Tag Archives: Andrew MacLean

The Big Power in Vermont Politics

Not Exactly As Illustrated.

As someone who’s covered #vtpoli for more than a decade, I am well aware that the usual stomping grounds of the political reporter (the Statehouse and the campaign trail) are the tip of the iceberg: The vast majority of the political world is underwater. If you interpret our politics in terms of that surface 10 percent, you’ll probably know what’s going on — but you won’t know how or why.

This isn’t a matter of shadowy figures in vape-filled rooms, or envelopes of cash handed out in the middle of the night. It’s simply a matter of who’s got the pull, how they get it, and which way they’re pulling.

There’s one looming figure on our political landscape with the clout and connections to pretty much always get what it wants. It’s got a wider and deeper web of influence than any other individual, party, or entity.

Maybe you’ve already guessed that I’m talking about Green Mountain Power. Now, Vermont’s biggest utility would be a force in state politics no matter what, but GMP has raised its political work to the level of fine art. It carefully curates a plausibly benevolent public image, which allows politicians of all stripes to take its side. It maintains a small army of influencers, including lobbyists, media figures, and former politicians and government officials. It’s no stretch to say that GMP is a force to be reckoned with on any issue that touches its interests; but when you lay it all out at once, it’s damn impressive.

One dimension of the GMP operation is a truly impressive list of lobbyists, as reported to the Secretary of State’s office. There are 13 names on that list, including former lawmakers and officeholders, TV anchors, and veteran presences of the Statehouse hallways and hearing rooms. That’s a lot of muscle.

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Connect the dots, and reveal a black hat

The Senate Government Operations Committee, last seen saying yes to the Fourteenth Star, held a hearing Friday on a bill that would increase disclosure requirements for ad campaigns meant to influence legislative debate.

The bill would require disclosure of public-policy advertising over $1,000 within 48 hours. Under current law, disclosure is only required three times a year: January 25, April 25, and July 25. The April report is the biggie, since it covers the bulk of a legislative session. And it comes at the very end of the session, which means the disclosure is almost useless for finding out who’s spending money to influence which piece of legislation.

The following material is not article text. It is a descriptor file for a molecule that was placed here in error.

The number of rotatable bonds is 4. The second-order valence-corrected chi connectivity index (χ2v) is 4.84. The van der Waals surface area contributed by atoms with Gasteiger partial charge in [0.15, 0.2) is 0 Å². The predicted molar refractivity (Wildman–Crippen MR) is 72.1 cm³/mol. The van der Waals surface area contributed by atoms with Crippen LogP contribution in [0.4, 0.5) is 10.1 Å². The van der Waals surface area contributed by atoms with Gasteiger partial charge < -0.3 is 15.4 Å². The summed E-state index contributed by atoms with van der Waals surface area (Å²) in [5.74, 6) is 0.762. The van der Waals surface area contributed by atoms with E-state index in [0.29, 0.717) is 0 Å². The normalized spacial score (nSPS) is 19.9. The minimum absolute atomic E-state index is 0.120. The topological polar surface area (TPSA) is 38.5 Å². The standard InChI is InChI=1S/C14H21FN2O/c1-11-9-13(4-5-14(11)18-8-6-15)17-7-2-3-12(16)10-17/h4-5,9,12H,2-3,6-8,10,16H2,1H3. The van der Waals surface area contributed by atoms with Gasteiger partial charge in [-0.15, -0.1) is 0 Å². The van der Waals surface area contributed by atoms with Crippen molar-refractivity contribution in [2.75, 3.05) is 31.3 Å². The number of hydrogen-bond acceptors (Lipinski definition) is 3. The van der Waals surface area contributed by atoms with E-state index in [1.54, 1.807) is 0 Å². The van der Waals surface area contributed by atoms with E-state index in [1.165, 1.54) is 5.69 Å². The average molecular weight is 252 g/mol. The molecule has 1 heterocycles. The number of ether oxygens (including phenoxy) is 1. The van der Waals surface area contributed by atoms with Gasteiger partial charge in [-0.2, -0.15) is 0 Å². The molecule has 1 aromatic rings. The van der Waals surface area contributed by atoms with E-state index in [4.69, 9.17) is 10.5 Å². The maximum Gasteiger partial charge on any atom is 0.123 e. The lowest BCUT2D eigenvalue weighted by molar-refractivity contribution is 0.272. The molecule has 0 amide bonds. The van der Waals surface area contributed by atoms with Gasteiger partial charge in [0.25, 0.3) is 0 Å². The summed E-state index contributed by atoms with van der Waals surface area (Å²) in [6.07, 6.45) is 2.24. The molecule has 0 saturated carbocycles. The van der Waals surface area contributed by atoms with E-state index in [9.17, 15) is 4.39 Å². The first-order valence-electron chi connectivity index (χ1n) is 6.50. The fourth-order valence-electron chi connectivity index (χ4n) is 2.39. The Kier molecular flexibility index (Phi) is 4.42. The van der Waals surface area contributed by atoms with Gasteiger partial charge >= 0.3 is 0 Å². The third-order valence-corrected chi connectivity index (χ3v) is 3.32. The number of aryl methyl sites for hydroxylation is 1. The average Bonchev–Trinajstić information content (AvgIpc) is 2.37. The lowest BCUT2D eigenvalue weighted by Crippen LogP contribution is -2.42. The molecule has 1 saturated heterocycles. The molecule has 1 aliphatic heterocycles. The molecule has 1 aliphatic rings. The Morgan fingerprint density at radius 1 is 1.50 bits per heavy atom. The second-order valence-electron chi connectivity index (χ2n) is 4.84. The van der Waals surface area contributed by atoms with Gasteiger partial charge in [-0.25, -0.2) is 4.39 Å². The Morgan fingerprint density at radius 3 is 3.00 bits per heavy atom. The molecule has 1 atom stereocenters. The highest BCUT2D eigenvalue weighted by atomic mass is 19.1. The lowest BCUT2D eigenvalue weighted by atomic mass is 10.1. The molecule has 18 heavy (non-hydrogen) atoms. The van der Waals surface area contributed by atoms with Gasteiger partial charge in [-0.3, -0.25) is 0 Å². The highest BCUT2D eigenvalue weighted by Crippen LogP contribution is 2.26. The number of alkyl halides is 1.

The Associated Press’ Wilson Ring was there, and reports that one of the top lobbyists in Montpelier, Andrew MacLean, testified against the idea.

Ring failed, however, to deliver the context. Which I will now do. You’re welcome.

MacLean makes a darn fine living representing numerous business interests. He told the committee that the 48-hour disclosure requirement would be difficult for lobbyists to meet.

Which is, pardon my French, pure bullshit.

The same requirement is already placed on political candidates in the last 45 days of a campaign season. If candidates can meet the requirement, surely a well-endowed lobbying firm can do so.

MacLean also efforted the First Amendment argument —  “the proposal… could infringe on free speech rights” — which is also bullshit. Disclosure imposes no limits on speech.

His alternative? “… change your disclosure dates and maybe add one or two.”

Uh-huh. And why, you might ask, is Mr. MacLean so anxious to avoid prompt disclosure? Committee chair Jeanette White gave us a hint:

[White] said the proposal grew out of a case in which a lot of money was spent trying to get members of the House to vote against an issue. She did not say what the issue was.

Well, I’ll tell you what the issue was. It was the 2013 attempt to impose a tax on sugar-sweetened beverages. The beverage and retail industries mounted an all-out effort to kill the bill, spending more than $600,000 in the first three months of 2013. We didn’t find that out until April 25, 2013, by which time the beverage tax was dead.

The chief local lobbyist for that effort? Andrew MacLean.

Fast forward to 2015, when the legislature is once again considering a beverage tax, and Andrew MacLean is once again at the forefront of a very expensive advertising and lobbying campaign against the bill.

Naturally, he prefers disclosure to be as infrequent and untimely as possible.

MacLean’s testimony was motivated by blatant self-interest. I hope the committee sees through that, and proceeds with a reasonable effort to add some transparency to the flow of money through our politics.